As DeSmogBlog reported, the Tennessee legislation was opposed by the American Association for the Advancement of Science, the National Association of Biology Teachers, the National Earth Science Teachers Association, the Tennessee Science Teachers Association, all eight Tennessee members of the National Academy of Sciences, and many other scientific and professional organizations. It was not opposed by Elsevier: aside from its membership in ALEC, Reed Elsevier offered no public comment on the debate in Tennessee.
ALEC supports efforts to get states to withdraw from regional efforts to counter global warming, like the Western Climate Initiative, in which state, provincial and local authorities work together to reduce their carbon footprint. As the news website Grist reported, ALEC’s model legislation on climate change contends that “forcing business, industry, and food producers to reduce carbon emissions through government mandates and cap-and-trade policies under consideration for the regional climate initiative will increase the cost of doing business,” and calls for states to withdraw from regional climate initiatives.
Other ALEC model bills attack the rights of public employee unions, including faculty at public universities. When University of Wisconsin historian William Cronon published a blog post on ALEC’s role in anti-union efforts in his state, pro-ALEC activists immediately went on a legal fishing expedition into Cronon’s files and e-mail, in an unsuccessful search for something to use against him (see Clarion, May 2011).
ALEC’s model bills also include versions of David Horowitz’s so-called “Academic Bill of Rights,” which would enable state legislators to monitor the political views of public university faculty – a proposal that has been condemned by the American Historical Association, the Association of American Colleges and Universities, and the American Association of University Professors.
ALEC’s “140 Credit Hour Act” takes one of the most punitive approaches yet to the question of college graduation rates: Students who take more than that number of credits before graduating from a public university would get hit with 25% tuition hikes, and the university could “no longer count those students as enrolled.”
Reed Elsevier’s alliance, through ALEC, with such anti-academic legislative efforts, has received little public scrutiny. But the high prices of its journals, its high profits, and the company’s support for policies that restrict the flow of information have recently made Reed Elsevier the target of a scholars’ boycott. “The Research Works Act was the straw that broke the camel’s back for many people,” Ingrid Daubechies, president of that International Mathematical Union, told the Times. More broadly, she said, “we feel that the social compact is broken at present by some publishing houses, of which we feel Elsevier is the most extreme.” Daubechies added that Elsevier is “making much larger profits” than a few years ago, but delivering less to scholars in return.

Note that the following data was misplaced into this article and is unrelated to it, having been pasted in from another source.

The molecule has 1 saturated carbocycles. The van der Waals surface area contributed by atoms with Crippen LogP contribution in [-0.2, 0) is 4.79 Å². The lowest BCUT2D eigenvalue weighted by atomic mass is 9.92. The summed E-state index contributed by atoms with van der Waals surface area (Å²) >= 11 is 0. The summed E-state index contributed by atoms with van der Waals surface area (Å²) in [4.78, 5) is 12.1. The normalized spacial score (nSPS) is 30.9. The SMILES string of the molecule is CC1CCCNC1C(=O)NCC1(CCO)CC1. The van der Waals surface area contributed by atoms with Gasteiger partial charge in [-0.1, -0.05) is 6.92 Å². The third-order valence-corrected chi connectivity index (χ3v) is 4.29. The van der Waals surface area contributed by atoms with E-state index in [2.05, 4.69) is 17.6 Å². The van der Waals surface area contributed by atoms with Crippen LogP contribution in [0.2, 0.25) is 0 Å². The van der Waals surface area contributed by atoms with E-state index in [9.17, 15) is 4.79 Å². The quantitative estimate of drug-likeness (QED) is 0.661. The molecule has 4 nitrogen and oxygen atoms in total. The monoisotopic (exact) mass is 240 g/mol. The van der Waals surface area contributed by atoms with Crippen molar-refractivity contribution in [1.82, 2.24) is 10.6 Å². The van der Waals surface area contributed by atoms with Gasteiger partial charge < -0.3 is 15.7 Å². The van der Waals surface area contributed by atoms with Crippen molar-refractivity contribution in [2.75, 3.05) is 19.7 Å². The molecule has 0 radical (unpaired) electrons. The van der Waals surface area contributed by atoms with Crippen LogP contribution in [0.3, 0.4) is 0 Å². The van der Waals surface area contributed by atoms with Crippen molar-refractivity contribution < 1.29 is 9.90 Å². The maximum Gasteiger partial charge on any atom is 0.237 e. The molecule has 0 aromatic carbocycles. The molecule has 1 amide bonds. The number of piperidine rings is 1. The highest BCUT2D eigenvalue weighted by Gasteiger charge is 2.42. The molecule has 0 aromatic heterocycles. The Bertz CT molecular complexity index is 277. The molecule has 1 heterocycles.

When intense academic opposition to the Research Works Act put an unwelcome spotlight on Elsevier’s corporate practices, the company eventually dropped its support for the legislation. But it made clear that this was mainly a change in tactics: “While we continue to oppose government mandates in this area,” it said, “Elsevier is withdrawing support for the Research Works Act itself.”
“The bill wasn’t likely to pass anyway at this point, so withdrawing their support is mainly a PR move for Elsevier,” mathematician Henry Cohn told Inside Higher Ed. “I’m afraid the lesson Elsevier may have learned is that lobbying should be done behind closed doors.”
ALEC specializes in working behind closed doors. Membership in ALEC has been attractive to large corporations precisely because it allows them to wield influence quietly, outside of the public’s view (see “How ALEC Operates”).
CONFLICT OF INTEREST
Reed Elsevier’s membership in ALEC may be more of a symptom than a cause of the way its priorities diverge from those of working academics. But in the past, collective action by scholars and physicians has been able to force changes in the company’s conduct.
For example, Reed Elsevier has a division that runs trade shows, such as the London Book Fair. Until 2008, it also organized trade shows for the arms industry, inviting some of the world’s most repressive regimes. After British scholars organized a petition campaign demanding that the company stop making money from the arms trade, a former editor of British Medical Journal proposed a boycott of Elsevier by academics and medical professionals, arguing that making money from both the medical profession and the weapons industry represented a profound conflict of interest. Less than six months after the boycott was proposed, the company announced that it would no longer organize arms industry trade shows.
There has been no similar effort targeting Reed-Elsevier’s membership in ALEC – but its role in ALEC has not been widely known.
[Editor’s note: On April 12, Reed Elsevier announced its resignation from ALEC. The article above is a longer version of the story published in Clarion’s April 2012 print edition.]
How ALEC Operates